What excellent conditions!

Well they are at the moment but we have a bit of a 'blip' next week which may bugger the job a little but at the moment.....

Well at the moment the vis at the North Side of Beadnell Point was 8m, maybe a tad more, certainly no less;

Temperature? Well even a nasty little leak on my dry-suit was no inconvenience!

We decided to dive 'around' the point at just around the bottom of the tide and it was quite a good call, with the conditions very benign and vis so good it was all very low stress, I say low stress, the old ticker was pumping somewhat when I lifted a bit of wreckage that I have had my eye on for a while, not from the MV Yewglen, rather a smaller vessel but I am sure that it will clean up lovely and be added to the miscellaneous bits of ship I have dotted around the house and garden. One day in a couple of thousand years I have the sincere hope that archeologists use the ship scrap that will be buried in the ground as 'evidence' of a tsunami that ravaged the County Durham countryside in the late 20th century.......

For me the 'high-point' of the dive was sorting out a lost lobster pot that was solidly wedged between a reflex and boulder, I started chopping out one side and there was a bloomin' big octopus in it, yes, yes I know that they can easily squeeze into a pot but it was nice to see an octopus in the shallow water, I know that there are loads there but they are so damnably hard to find as they do manage to pretend to be a kelp stump very effectively and you swim over them and providing they don't spook you are none the wiser. So what was the octopus doing in the pot? Well my take is that he was using it as a regular feeding spot and maybe even lair as it would be awkward for a fish or crab to get at him and if a crab got in then he could catch and eat it at leisure, oh well hunt for food you bugger!

Another interesting diversion was a dancing crab, well velvet swimming crab to be specific. It was unaware of us but dancing away merrily from side to side, rubbing his nippers on the ground and almost jumping left and right. I have seen nothing like it and watched for a few minutes, oh well I say I have seen nothing like it but over in Lembeh they have what are nick-named 'sexy shrimps' as they wiggle their backsides when you get up close to take a photograph.

The sea-life this time of year at the Northumberland Coast is phenomenal and today was no option, there were loads of species of fish, from smaller cod slinking about to their larger brethren zipping under boulders when they sensed us, Pollack yup loads including some big ones in mid-water, Saithe, again yes, Ballan Wrasse, well obviously and of course a multitude of micro-species such as pogge, scorpion-fish, dragonets, leopard gobies, etc, etc. The big surprise for me was a lack of sand-eels, we have had gannets as well as the usual terns around hunting and forming up bait-balls along with gulls and probably mackerel and on the point you are normally assured a few sand-eels moving up and down the wall, but today nothing! I am sure that there are plenty about I was just expecting to see some swimming up and down, very close to the wall, being shadowed by the Pollack and Saithe but nope.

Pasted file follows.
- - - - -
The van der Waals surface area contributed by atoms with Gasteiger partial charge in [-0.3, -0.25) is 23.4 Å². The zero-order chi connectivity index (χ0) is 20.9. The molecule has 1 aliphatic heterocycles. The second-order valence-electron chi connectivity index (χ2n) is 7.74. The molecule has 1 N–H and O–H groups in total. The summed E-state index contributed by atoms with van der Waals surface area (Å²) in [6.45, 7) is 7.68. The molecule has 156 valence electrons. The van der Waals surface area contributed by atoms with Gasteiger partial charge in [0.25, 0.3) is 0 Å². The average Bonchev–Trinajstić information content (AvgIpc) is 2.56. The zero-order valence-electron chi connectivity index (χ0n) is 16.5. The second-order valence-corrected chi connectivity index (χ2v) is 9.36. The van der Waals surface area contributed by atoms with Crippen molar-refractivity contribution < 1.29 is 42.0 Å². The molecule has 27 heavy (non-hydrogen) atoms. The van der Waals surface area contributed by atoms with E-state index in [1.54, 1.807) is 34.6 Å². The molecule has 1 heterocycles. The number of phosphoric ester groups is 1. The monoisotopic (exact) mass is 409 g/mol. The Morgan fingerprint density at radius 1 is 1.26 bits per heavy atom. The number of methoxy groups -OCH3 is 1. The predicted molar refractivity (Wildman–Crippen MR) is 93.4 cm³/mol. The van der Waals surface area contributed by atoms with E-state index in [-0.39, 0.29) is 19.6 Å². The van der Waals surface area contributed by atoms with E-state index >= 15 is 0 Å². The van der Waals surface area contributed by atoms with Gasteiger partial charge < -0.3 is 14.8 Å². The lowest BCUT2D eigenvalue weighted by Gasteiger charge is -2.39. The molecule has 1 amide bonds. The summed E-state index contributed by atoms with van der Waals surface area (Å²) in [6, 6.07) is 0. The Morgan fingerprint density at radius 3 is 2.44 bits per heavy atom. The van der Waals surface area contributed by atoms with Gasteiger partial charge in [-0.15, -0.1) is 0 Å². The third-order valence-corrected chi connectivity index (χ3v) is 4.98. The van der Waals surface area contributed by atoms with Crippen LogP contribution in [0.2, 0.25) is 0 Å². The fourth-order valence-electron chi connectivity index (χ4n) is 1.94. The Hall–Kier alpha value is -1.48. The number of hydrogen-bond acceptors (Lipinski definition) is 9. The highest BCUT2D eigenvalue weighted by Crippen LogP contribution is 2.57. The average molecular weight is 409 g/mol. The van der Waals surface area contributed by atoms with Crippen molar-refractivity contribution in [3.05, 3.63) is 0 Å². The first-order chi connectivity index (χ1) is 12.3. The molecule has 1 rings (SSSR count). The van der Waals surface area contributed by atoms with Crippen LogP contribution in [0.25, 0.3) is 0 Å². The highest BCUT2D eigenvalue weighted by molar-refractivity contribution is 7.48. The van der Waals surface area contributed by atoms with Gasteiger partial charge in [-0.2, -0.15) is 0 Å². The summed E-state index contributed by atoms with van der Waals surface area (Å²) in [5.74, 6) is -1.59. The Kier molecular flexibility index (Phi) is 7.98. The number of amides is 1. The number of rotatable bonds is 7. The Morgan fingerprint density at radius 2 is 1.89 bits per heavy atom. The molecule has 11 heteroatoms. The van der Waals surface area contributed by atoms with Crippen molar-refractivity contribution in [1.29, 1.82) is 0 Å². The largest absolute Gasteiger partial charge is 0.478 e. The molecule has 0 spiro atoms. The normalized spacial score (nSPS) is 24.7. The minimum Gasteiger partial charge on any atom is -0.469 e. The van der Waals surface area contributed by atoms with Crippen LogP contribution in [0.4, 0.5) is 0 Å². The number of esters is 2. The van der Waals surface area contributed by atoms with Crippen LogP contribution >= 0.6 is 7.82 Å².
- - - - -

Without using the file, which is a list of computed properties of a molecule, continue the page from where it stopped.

The last lot of bad weather wasn't terrible but did move lots of sand with lots moved from the inter-tidal zone to the top of the  beach. There has also been a drop in the shallower water from the kelp line down to maybe 8m depth and whilst it isn't a large depth it does seem to have buggered the job for sea-hares. Normally you couldn't swim, if you have poor buoyancy control, down to the interesting areas without squashing or dislodging some of the large nudibranch but today I looked carefully and couldn't spot any, perhaps they are hidden away, perhaps they were sandblasted out of existence in the bad weather, the next couple of weeks will tell us which it has been.

And finally lobsters, there were lots of lobsters all around the site, some big but lots and lots of smaller blue fiends, many in the four to six inch size range which would be ideal for the saltwater aquarium, providing that you transport them safely in a water filled box and take only one (1) so that you don't get your collar felt by the fisheries chaps. For some strange reason they take a dim view of people taking nine that are just under the size limit for an off-springs 'aquarium', oh well I must admit they do taste nice curried as do squat lobsters if you can catch enough, although to be honest if you want enough squat ties you are better off making a fine net pot and fishing for them with pot rather than hand!

It has been a very good year for scrappage and I reckon that my half-tonne-target will be hit this month, certainly I have spotted some lead scupper pipe that should be 'persuaded' out to meet the target and I also have a few areas to attack by boat which will perhaps take me to an annual record providing my back and the weather holds!

Dive safe


Weight this dive - 5.2 kg

Weight this year - 492.7 kg (nearly at the target)

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